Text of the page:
I think most people in the group will enjoy it, and conveniently it requires no real knowledge of Northern Irish history. Obviously those familiar with Belfast, the history, politics and figures may get more out of it, but those who aren't certainly won't be lost.

On that note I found Danny's comments on Ian Paisley amusing.

"Ian Paisley was basically a joke that became less funny each time you heard it. In fact he was so unfunny now it was starting to hurt, very badly. Whether he was dropped on his head when he was a baby or what, his eyes saw catastrophe at every turn"


message 23: by Serf (new)

Serf I enjoyed that comment aswell Emma :)


message 24: by Allan (new)

Allan Isn't it frightening that we had another 40 years and more to endure him up here?

On the Paisley theme, these posters of both he and his son entitled 'Doctored Paisley' have been appearing in the Cathedral Quarter recently. I don't know whether the Paisley with the punt face or his son as Kim Jung Il is more bizarre...

http://www.ornamentalhermit.com/

It's my intention to start my reread at some stage this week-I'm very much looking forward to it.


message 25: by Barbara (new)

Barbara (bdegar) | 4626 comments Although some Americans might expect people in all parts of Ireland to know a lot about other regions, I think we are no different. I haven't read much Southern literature and only read To Kill a Mockingbird last year due to THIS group - GRI.


message 26: by Barbara (new)

Barbara (bdegar) | 4626 comments Allan wrote: "Isn't it frightening that we had another 40 years and more to endure him up here?

On the Paisley theme, these posters of both he and his son entitled 'Doctored Paisley' have been appearing in the..."


Truly scary!


message 27: by Kevin (new)

Kevin Barbara wrote: "Although some Americans might expect people in all parts of Ireland to know a lot about other regions, I think we are no different. I haven't read much Southern literature and only read [book:To Ki..."

Only last year? That's amazing Barbara


message 28: by Emma (new)

Emma Flanagan (emma89) Thanks for the link Allan. They are certainly interesting.


message 29: by Marylee (new)

Marylee MacDonald (marylee_macdonald) | 7 comments I started reading it last night, and I'm enjoying the way he introduces us to the characters, each with a memorable tic or physical attribute, such as the receptionist with one leg shorter than the other.


message 30: by Donna (new)

Donna McCaul Thibodeau (celtic_donna) | 1141 comments Could somebody tell me what a salad sandwich is?

My show just finished and I am looking forward to reading a bit more. Although I did do a fair bit in my dressing room!


message 31: by Trelawn (new)

Trelawn A salad sandwich is a sandwich consisting usually of lettuce, scallions/onions, sometimes coleslaw or egg or mayo. If you add meat it becomes a chicken salad or ham salad sandwich. There are no specific ingredients but rather a mixture of the above. Why? :-)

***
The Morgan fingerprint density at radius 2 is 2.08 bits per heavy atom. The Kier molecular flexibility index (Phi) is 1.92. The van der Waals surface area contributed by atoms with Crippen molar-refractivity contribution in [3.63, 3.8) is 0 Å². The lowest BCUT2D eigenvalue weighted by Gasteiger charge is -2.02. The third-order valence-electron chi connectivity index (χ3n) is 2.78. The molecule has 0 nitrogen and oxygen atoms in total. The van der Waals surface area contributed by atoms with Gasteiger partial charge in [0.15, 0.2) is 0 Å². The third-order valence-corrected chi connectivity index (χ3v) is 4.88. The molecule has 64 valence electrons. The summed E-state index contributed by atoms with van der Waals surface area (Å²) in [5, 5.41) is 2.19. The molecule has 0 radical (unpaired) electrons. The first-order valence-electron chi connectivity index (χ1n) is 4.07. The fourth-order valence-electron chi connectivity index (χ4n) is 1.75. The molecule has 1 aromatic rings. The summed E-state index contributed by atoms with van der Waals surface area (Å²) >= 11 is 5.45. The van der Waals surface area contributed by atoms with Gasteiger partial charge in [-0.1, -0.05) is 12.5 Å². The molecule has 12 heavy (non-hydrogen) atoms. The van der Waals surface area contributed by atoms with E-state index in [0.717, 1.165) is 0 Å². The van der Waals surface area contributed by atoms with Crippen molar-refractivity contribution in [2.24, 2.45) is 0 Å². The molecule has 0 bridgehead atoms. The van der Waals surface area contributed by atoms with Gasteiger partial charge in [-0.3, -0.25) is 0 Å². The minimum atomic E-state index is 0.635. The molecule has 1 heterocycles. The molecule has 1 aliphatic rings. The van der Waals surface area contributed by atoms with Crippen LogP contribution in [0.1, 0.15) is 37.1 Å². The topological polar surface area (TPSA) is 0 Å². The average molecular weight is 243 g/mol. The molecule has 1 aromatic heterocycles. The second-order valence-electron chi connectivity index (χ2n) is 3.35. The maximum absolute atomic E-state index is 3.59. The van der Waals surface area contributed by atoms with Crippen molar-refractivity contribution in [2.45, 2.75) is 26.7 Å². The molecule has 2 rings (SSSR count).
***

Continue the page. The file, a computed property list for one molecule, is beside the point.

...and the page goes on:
message 32: by Donna (new)

Donna McCaul Thibodeau (celtic_donna) | 1141 comments It's in the book. The main character talks about it, saying someone orders one. Thanks Trelawn.


message 33: by Barbara (new)

Barbara (bdegar) | 4626 comments Trelawn wrote: "A salad sandwich is a sandwich consisting usually of lettuce, scallions/onions, sometimes coleslaw or egg or mayo. If you add meat it becomes a chicken salad or ham salad sandwich. There are no spe..."

I remember them as basically lettuce sandwiches - from back in the day before Dublin got trendy:) they seemed kind of pointless to me.


message 34: by Donna (new)

Donna McCaul Thibodeau (celtic_donna) | 1141 comments When we were in Baltimore, Ireland I ordered a ham sandwich, thinking it might come on buttered bread. But no. The condiment they chose was ketchup. I almost spat it out!


message 35: by Paul (new)

Paul I'd be annoyed if I got a ham sandwich with Ketchup as well ☺ Strange choice by whoever made it


message 36: by Trelawn (new)

Trelawn I like ketchup as much as the next person, but on a ham sandwich?? ick!


message 37: by Kevin (new)

Kevin I'd be a red sauce (ketchup) fan, even putting it in curry sometimes, but they should be shot for that.


message 38: by Serf (new)

Serf Brown sauce is the only thing u can put in a ham sandwich


message 39: by Paul (new)

Paul Mustard all the way


message 40: by Donna (new)

Donna McCaul Thibodeau (celtic_donna) | 1141 comments Thank you my friends! My faith in Ireland has been restored! :)


message 41: by Paul (new)

Paul Red sauce in Curry . Why????
Crazy


message 42: by Kevin (new)

Kevin Well, red sauce and curry really. In my defence it was an accident and I like to thing of it as most people's ice cream and chips thing


message 43: by Emma (new)

Emma Flanagan (emma89) This discussion is reminding me of the Hellmanns ad.

Back in the world of the book, I'm nearly finished. I expect to finish it today or tomorrow. I was reading about Fitz and Clive's dinner last night and had to laugh at the reference to Charles Haughey.


message 44: by Trelawn (new)

Trelawn No Kevin it's just wrong.


message 45: by Kevin (new)

Kevin Not giving me any chance at all there Trelawn :)


message 46: by Trelawn (new)

Trelawn Some things are just not right Kevin, best to accept it and move on :-)


message 47: by Barbara (new)

Barbara (bdegar) | 4626 comments Emma wrote: "This discussion is reminding me of the Hellmanns ad.

Back in the world of the book, I'm nearly finished. I expect to finish it today or tomorrow. I was reading about Fitz and Clive's dinner last ..."


Haughey's always good for a laugh!


message 48: by Sherry (new)

Sherry | 21 comments I haven't finished the book yet because as usual I pick it up and read it in-between my middle school reads. What I love so far is the humor though. It has that same ironic humor that Eureka Street had (which I believe someone already mentioned). I think there are quite a few
Northern Irish writers who have become masters at poking fun at the absurdity of their situation while still recognizing the tragedy of it all.


message 49: by Barbara (new)

Barbara (bdegar) | 4626 comments Sherry wrote: "I haven't finished the book yet because as usual I pick it up and read it in-between my middle school reads. What I love so far is the humor though. It has that same ironic humor that Eureka Stre..."

Eureka Street is one of my absolute favorite novels about Belfast and I am glad you are enjoying The International.


message 50: by Allan (new)

Allan I love Eureka Street as well, but think that it is more of a piece of satire than The International, where the humour is delivered more through the wit of the characters than by the author's observation.

Patterson and Wilson are friends, and lived a few doors up from each other in Rathgar Street off the Lisburn Road, while Wilson wrote Eureka Street and Patterson wrote The International's predecessor, Fat Lad, which I'm in the mood for rereading in the near future...


« previous 1
back to top